Black Swan, IQ260 Achromatic back on Phase One 645DF body, Mamiya 300mm f/4.5 lens. 1/320s, ISO 200.  Even though these cameras are meant for studio work, they can be used in the field for wildlife.  But at over 3 kilograms, they are heavy with a shutter sound like a gunshot.   The large sensor means wonderful bokeh but a 300mm lens that feels like a 100mm on a m43 body.  You have to get in close to the subject to fill the frame.   All images with a monochrome sensor have to be taken with an IR and UV blocking filter since the sensor without the Bayer layer is highly sensitive to a wide spectrum.  I always use the B+W 486 filter because B+W use Schott glass, the same as Zeiss.  The quality of filters is very important to ensuring image quality.
beaver2
Beaver.  IQ260 Achromatic back on Phase One 645DF body, Mamiya 300mm f/4.5 lens, 1/125s ISO 1600. Shot at dusk I got unbelievably close to this beaver before it noticed me and dove to the bottom of the stream with a thundering slap of its tail.   Another deterrent to wildlife usage are the limited number of telephoto lenses available which typically utilize screw driven helicoid focusing mechanism that is slow and prone to backlash issues which prevent small shifts in focusing position once focus is attained.  These lenses hark back to the days of film and most are only available used.  The 645DF body only has three central focus points that cannot be moved.  For birding, this system is not.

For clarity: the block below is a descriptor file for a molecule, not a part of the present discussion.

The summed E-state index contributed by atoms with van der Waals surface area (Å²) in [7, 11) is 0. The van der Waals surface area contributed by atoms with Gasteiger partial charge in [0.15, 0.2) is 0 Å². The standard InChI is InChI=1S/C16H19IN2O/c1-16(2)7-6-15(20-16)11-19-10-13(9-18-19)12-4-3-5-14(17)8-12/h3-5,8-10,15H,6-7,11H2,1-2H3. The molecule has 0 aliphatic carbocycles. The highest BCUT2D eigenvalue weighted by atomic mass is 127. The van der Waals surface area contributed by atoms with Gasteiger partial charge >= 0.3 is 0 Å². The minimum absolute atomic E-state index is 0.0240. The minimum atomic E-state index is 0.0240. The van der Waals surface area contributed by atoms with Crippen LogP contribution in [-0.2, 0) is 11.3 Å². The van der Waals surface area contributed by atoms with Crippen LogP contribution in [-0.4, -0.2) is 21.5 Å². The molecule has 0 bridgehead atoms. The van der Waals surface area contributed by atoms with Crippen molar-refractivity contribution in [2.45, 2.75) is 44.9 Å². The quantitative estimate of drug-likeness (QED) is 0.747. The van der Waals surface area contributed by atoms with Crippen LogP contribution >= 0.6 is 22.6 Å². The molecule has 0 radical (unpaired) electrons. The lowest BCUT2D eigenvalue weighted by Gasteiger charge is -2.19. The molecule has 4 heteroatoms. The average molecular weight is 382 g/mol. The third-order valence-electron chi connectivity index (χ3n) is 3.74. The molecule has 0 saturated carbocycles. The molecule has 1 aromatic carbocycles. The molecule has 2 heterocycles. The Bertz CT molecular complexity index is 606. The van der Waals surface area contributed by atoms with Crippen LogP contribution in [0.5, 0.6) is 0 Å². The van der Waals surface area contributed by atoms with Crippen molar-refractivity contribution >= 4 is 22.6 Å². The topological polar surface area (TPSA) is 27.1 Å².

To test the resolution performance of the IQ260 Achromatic vs the OM-1 and E-500 Monochrome, I needed a common lens that all three could shoot through.  This is indeed a difficult conundrum because lens adaptors are hard to come by, especially for 43rds bodies which are a rarity.  I then realized the perfect solution, I would use my Astro-Physics Traveler 610mm f/6 refractor as the telephoto lens as it has much more focus travel than a conventional camera lens and I have the adaptors necessary to secure the bodies to the scope.  I mounted the ISO 12233 chart on the garage door and shot from the end of the driveway.  For the telescope, I used an IR/UV blocking filter from Cavision, a Vancouver based company.  This is because a 105 mm B+W filter costs nearly $500 USD.

MTFcurves